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I Don't See What You See

DIG is one of the longest running and most influential BMX magazines ever, meaning Will is the longest serving BMX magazine editor, bar none.

Words by Will Smyth
Photography by Fred Murray

BMX Street riders are a strange breed. Never content with generic skateparks and regulated design, street riders have always looked for the challenge of conquering new spots, hiding in plain slight, in towns and cities around the globe.

Overlooking The Gnarly Bowl in Glasgow, during the 2015 Street Series jam. Glasgow was one of only five cities world-wide chosen to hold a Street Series event.

Alex Valentino – Aberdeen
via Valréas, France.

Street riding came to prominence in the late eighties as skateparks (which first boomed in the late 70s) were closing down.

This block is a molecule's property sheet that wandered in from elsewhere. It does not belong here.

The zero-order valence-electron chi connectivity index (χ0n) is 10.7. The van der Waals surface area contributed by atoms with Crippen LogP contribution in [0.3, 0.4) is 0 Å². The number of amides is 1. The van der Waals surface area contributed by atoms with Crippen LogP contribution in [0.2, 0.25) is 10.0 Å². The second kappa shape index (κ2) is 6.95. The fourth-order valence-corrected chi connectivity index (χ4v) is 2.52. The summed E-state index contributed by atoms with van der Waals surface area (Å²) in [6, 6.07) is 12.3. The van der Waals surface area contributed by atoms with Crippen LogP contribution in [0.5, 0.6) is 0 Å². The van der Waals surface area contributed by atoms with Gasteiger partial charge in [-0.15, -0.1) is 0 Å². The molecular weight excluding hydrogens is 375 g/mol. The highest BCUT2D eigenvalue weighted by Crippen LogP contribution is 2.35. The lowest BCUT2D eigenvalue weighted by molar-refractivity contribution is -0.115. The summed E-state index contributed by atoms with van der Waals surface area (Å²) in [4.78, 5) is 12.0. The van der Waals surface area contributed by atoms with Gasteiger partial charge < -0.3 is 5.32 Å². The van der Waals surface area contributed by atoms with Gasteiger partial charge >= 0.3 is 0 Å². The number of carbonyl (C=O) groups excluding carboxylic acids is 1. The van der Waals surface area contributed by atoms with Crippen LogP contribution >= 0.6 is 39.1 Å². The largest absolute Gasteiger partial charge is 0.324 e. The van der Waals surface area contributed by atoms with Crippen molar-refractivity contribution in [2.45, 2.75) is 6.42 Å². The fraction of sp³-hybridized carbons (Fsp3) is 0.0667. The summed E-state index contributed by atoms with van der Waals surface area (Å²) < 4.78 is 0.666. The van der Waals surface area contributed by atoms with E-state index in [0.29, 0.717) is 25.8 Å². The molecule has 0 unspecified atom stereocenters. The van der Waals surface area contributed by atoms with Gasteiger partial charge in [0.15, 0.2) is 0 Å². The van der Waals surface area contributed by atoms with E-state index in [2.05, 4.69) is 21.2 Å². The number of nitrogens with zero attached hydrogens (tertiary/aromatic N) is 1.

Nowadays skateparks (which since the millennium are now an intrinsic part of most cities and suburbs again), are used by street riders as nothing more than testing grounds for developing increasingly difficult tricks, which they then take to the real streets for authentication.

Alex Valentino – Glasgow via Valréas, France. (Note: this is The Gnarly Bowl).

As architecture evolves, the search for new streets to ride is endless. And as riding increases in difficulty, cities are revisited with new ideas and new tricks, constantly raising the bar of legitimacy on old spots.

David Grant – Glasgow via Muncie, Indiana USA.

Dan Paley – Glasgow
via Doncaster, England.

Nowhere has this been more apparent than in Scotland where a sometimes brutal and futuristic architectural vision has created a dream urban skatepark that riders from around the world travel to, in increasing numbers. They don’t see what you see.

Alex Donnachie – Glasgow via Blairgowrie (Perthshire), Scotland.

Corey Martinez – Aberdeen via Decatur, Alabama USA.